Exactly one year after a heralded cybersecurity commission unveiled recommendations for President-elect Trump, the Obama-appointed body's work is helping to inform a key White House initiative on “botnets,” the seemingly ubiquitous cyber weapons behind many high-profile attacks.

The report of the Commission on Enhancing National Cybersecurity, released Dec. 1, 2016, set a series of goals for the new administration. At the top of the list: Addressing so-called denial-of-service attacks, particularly those launched by botnets.

But it was unclear whether Team Trump would have much interest in a work product developed at the direction of former President Barack Obama, even if the commission comprised cybersecurity leaders from industry, the military and academia.

In fact, the report did find a welcome audience within the new president's cyber team, which made addressing botnets — highly dangerous automated cyber attacks that can emanate from millions of hijacked computers — a central feature of President Trump's May 11 cybersecurity executive order.

“The commission helped define a signature aspect of the executive order on botnets,” said Kiersten Todt, who served as executive director. She added that the Trump administration's emerging botnet initiative “could be a very strong work stream that helps define how to look at cybersecurity” across a vast enterprise like the federal government.

Todt noted “how open the new administration was to the commission's ideas and integrating them into the EO.”

Industry sources made similar observations about how the Trump White House is approaching the botnet issue and cyber in general.

“This is an entirely new administration — and new in different ways,” said Larry Clinton, president and CEO of the industry-based Internet Security Alliance. “But there has been a pretty consistent, nonpartisan approach [to cybersecurity]. The philosophy remains the same. You see that in the executive order … botnets is an example.”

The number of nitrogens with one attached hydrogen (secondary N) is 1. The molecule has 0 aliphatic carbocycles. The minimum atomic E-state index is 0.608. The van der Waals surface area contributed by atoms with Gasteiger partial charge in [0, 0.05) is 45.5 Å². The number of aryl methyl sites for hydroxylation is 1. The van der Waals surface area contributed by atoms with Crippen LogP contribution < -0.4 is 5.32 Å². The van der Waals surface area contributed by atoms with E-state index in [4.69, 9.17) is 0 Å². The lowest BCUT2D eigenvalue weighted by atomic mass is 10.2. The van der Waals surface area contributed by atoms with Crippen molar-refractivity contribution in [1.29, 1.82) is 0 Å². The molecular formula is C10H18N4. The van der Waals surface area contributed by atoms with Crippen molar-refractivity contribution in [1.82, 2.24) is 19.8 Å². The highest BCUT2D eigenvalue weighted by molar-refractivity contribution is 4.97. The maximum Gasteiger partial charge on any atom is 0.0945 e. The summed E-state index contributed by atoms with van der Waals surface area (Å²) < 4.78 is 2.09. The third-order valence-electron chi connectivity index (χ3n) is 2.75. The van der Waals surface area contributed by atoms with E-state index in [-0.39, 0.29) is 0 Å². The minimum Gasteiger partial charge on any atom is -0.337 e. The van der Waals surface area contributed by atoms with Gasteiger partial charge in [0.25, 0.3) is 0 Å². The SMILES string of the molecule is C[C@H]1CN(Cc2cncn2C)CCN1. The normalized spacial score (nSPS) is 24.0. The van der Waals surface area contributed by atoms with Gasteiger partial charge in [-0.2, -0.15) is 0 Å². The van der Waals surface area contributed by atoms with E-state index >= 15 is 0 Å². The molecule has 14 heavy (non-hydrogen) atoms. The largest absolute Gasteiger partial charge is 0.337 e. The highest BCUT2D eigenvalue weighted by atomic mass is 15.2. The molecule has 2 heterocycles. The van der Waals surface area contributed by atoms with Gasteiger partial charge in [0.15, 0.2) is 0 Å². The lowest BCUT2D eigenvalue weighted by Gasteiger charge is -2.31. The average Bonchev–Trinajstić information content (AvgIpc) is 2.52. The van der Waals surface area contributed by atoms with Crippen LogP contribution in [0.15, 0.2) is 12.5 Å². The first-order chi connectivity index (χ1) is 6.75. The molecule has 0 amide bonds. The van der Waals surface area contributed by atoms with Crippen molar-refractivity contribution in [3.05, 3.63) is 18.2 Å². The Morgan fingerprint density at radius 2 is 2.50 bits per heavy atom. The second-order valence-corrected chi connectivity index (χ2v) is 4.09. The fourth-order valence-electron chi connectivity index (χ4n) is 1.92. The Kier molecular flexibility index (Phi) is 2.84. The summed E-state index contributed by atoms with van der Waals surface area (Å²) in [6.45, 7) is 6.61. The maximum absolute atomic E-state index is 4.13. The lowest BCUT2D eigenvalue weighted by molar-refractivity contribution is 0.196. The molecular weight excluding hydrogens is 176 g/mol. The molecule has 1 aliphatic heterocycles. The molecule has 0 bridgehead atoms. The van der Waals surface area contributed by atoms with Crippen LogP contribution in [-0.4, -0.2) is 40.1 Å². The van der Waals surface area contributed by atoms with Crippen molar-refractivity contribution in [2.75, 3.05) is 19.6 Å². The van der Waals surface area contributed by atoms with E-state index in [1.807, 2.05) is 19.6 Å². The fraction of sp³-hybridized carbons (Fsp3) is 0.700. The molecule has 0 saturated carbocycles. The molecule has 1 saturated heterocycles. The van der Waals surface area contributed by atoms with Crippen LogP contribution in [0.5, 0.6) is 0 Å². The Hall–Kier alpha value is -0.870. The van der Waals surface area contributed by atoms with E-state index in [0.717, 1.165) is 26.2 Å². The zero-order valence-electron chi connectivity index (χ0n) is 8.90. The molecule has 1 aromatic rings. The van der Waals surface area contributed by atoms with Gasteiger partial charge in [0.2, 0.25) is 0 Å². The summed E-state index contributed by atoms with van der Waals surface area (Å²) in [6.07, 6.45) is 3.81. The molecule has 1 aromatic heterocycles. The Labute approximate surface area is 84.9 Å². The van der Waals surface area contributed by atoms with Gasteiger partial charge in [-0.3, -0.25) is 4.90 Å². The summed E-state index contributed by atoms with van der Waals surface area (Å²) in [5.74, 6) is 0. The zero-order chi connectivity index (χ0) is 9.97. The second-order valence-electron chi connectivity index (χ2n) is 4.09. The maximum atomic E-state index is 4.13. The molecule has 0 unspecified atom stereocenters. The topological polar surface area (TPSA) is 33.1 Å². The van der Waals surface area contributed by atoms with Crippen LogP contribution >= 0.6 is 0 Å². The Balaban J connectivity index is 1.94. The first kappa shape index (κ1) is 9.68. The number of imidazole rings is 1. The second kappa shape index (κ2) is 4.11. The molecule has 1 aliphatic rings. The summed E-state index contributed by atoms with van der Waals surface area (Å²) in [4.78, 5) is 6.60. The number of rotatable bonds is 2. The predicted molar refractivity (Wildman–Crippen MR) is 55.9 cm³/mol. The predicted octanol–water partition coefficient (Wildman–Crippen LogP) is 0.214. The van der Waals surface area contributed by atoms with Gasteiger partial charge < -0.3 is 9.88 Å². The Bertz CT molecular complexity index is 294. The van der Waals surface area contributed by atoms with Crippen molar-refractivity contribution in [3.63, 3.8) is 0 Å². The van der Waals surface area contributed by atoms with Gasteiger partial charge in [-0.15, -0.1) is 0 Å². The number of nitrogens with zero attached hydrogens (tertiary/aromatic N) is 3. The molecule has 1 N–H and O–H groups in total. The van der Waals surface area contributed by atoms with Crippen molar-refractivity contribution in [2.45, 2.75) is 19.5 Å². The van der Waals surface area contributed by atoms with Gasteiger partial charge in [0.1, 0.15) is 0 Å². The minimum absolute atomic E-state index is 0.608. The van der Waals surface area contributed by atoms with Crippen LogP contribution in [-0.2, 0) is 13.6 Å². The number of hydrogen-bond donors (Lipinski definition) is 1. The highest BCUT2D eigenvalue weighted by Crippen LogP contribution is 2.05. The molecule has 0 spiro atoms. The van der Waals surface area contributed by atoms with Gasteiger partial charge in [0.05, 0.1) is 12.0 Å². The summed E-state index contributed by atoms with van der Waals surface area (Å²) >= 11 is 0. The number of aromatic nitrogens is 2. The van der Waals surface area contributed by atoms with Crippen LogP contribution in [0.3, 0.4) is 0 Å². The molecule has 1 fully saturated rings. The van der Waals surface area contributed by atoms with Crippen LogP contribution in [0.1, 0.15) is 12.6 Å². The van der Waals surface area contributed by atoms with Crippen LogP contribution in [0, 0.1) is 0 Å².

The departments of Commerce and Homeland Security are on track to send Trump a draft package of recommendations by Jan. 5 on combating botnets, as directed in the executive order. The president has committed to releasing the recommendations for a 30-day public comment period. The package will be issued in final form next May.

That package is expected to include and expand upon another presidential advisory panel's recent call for a “moonshot” effort, with industry developing standards in collaboration with the federal government to secure the Internet against botnet attacks.

Todt's panel also identified the need for such a joint industry-government response, saying “The Department of Commerce, in consultation with all other appropriate departments and agencies, should undertake a multi-stakeholder process that focuses on mitigating the impact of botnets, including denial-of-service attacks.”

The Commerce Department — in particular, the National Institute of Standards and Technology — will figure prominently in the report to Trump.

The small agency out in Gaithersburg, Md., has frequently served as the key point of interaction between government and industry on cyber issues over the past five years, and has already scheduled a March workshop on the botnet report.

“Commerce would be best to lead it, with NIST as the lead agency,” one industry source said of a multi-stakeholder process on botnets.

This source said the botnet challenge is screaming out for a coherent strategy and suggested that key industry groups will rally behind a presidential call for a focused, collaborative effort to secure the so-called Internet of Things, which is the basis of the emerging digital economy. It's also where botnets thrive.

Charlie Mitchell is editor of InsideCybersecurity.com, an exclusive service covering cybersecurity policy from Inside Washington Publishers, and author of “Hacked: The Inside Story of America's Struggle to Secure Cyberspace,” published by Rowman and Littlefield.